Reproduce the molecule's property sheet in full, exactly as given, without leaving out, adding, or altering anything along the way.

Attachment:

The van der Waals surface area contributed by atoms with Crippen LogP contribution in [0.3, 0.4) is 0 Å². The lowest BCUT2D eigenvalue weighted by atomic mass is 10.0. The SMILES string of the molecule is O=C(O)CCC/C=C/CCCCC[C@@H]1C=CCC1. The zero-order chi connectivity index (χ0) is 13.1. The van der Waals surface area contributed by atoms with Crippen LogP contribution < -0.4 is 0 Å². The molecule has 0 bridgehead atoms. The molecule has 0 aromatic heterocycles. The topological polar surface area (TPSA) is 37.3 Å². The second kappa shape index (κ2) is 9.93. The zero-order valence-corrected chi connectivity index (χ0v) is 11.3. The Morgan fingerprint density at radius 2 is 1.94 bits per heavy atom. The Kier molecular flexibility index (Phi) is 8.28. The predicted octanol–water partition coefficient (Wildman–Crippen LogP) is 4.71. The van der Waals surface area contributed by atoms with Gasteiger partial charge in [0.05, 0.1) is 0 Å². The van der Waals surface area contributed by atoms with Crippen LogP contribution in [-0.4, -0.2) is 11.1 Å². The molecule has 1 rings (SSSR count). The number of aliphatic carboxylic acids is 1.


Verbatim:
The van der Waals surface area contributed by atoms with Crippen LogP contribution in [0.3, 0.4) is 0 Å². The lowest BCUT2D eigenvalue weighted by atomic mass is 10.0. The SMILES string of the molecule is O=C(O)CCC/C=C/CCCCC[C@@H]1C=CCC1. The zero-order chi connectivity index (χ0) is 13.1. The van der Waals surface area contributed by atoms with Crippen LogP contribution < -0.4 is 0 Å². The molecule has 0 bridgehead atoms. The molecule has 0 aromatic heterocycles. The topological polar surface area (TPSA) is 37.3 Å². The second kappa shape index (κ2) is 9.93. The zero-order valence-corrected chi connectivity index (χ0v) is 11.3. The Morgan fingerprint density at radius 2 is 1.94 bits per heavy atom. The Kier molecular flexibility index (Phi) is 8.28. The predicted octanol–water partition coefficient (Wildman–Crippen LogP) is 4.71. The van der Waals surface area contributed by atoms with Gasteiger partial charge in [0.05, 0.1) is 0 Å². The van der Waals surface area contributed by atoms with Crippen LogP contribution in [-0.4, -0.2) is 11.1 Å². The molecule has 1 rings (SSSR count). The number of aliphatic carboxylic acids is 1.